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Sizzle & Fizzle: Highs and Lows from the Last Week in S.F. Music 

Wednesday, Mar 28 2012


• S.F.'s Icee Hot party brought in Muscovite DJ Nina Kraviz for one of its largest parties ever on Saturday, and the resulting crowd filled dancefloors upstairs and down. Not all the DJ sets were successful, but Kraviz's headlining performance was. She started off with rudimentary techno, then worked into a set of long blends and EQ-tweaking that had devotees working it out past 3:30 a.m.

• Australian pop singer Gotye's show moved from the 500-capacity Independent to the 8,000-capacity Bill Graham Civic Auditorium. That's a huge leap — and it's never happened before, according to show promoter Another Planet Entertainment. Gotye's April 14 Saturday Night Live performance was the impetus for the move, but it remains to be seen whether he can sell out Bill Graham as quickly as he sold out a club 16 times smaller.

• In a revealing conversation, indie-folk singer Ani DiFranco defended political songs, explained how being a mother has changed her work habits, and called Rush Limbaugh "dark-hearted." "The middle of the road these days is fucking fascist if you ask me," DiFranco said, reminding us why she's still a radical hero long into her career.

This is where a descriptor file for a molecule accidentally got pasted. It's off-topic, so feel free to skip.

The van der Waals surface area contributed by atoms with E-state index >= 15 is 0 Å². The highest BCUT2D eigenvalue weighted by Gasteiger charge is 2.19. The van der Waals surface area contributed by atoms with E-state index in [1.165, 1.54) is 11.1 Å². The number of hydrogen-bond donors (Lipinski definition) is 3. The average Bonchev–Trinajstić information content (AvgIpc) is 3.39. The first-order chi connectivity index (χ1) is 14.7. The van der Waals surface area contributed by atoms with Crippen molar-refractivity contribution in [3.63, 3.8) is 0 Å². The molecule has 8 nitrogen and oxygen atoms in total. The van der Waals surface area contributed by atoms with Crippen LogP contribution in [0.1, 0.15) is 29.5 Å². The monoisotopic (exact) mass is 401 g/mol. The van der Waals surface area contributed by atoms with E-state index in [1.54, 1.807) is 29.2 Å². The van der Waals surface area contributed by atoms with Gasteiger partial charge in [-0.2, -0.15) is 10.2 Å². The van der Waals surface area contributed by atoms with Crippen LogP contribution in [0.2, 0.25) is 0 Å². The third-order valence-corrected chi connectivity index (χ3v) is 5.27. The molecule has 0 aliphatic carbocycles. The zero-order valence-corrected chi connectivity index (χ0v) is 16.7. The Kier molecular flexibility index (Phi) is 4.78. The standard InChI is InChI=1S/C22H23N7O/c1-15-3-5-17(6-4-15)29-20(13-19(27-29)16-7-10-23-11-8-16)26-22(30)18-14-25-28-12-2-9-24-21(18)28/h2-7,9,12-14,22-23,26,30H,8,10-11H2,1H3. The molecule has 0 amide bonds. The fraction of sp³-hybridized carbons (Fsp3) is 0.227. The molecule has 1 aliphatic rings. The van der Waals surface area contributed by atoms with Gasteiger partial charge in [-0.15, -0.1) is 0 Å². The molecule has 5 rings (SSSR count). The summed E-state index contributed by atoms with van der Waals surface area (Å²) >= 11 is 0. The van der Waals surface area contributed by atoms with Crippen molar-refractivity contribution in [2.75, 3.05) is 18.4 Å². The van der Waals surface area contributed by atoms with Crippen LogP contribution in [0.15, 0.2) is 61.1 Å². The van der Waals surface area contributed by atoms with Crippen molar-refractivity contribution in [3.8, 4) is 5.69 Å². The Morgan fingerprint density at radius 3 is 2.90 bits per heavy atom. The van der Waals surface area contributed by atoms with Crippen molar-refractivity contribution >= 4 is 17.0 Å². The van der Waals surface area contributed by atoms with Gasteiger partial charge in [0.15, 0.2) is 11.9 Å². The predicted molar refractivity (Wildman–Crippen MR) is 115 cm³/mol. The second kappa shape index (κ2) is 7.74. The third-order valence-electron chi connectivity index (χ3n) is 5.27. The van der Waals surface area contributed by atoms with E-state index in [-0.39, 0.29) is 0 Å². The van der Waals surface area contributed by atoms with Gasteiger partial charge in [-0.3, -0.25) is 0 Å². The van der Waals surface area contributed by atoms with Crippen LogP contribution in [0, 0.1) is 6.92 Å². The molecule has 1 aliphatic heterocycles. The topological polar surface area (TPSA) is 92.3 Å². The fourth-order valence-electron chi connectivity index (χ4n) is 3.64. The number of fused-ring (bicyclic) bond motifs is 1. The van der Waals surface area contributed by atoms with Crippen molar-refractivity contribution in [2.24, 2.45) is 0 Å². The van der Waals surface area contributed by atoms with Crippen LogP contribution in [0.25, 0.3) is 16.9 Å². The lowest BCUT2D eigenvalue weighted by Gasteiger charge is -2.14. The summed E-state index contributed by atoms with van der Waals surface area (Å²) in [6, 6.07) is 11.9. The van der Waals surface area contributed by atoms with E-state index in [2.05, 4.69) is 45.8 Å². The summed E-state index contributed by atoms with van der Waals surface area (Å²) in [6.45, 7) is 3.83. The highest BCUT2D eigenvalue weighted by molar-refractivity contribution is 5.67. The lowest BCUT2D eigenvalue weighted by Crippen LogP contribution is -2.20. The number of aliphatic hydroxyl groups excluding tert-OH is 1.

The Magnetic Fields demonstrated that all the wit in the world won't make up for a too-mellow show. Over two hours at the Fox Theater, Stephin Merritt's band played live at a volume that wouldn't offend his damaged left ear. But the band's acoustic versions felt drained of the adventurism that makes its recordings so interesting.

• Responding to a national tragedy, Oakland rapper Mistah F.A.B. immortalized Trayvon Martin in "God Don't Love Me." The track highlights F.A.B.'s talent for compassionate rhyme: "The whole world wanna talk about Kony," he spits in a Tupac-reminiscent cadence. "But ain't nobody speakin' on the little homie."

• All those rock songs you love? Lots of 'em were stolen. After Springsteen admitted as much at SXSW, we went looking for lesser-known pilfered tunes and found 'em in the catalogs of the White Stripes, Nirvana, Green Day, Elastica, and more. The thievery in rock's back pages is shameless.

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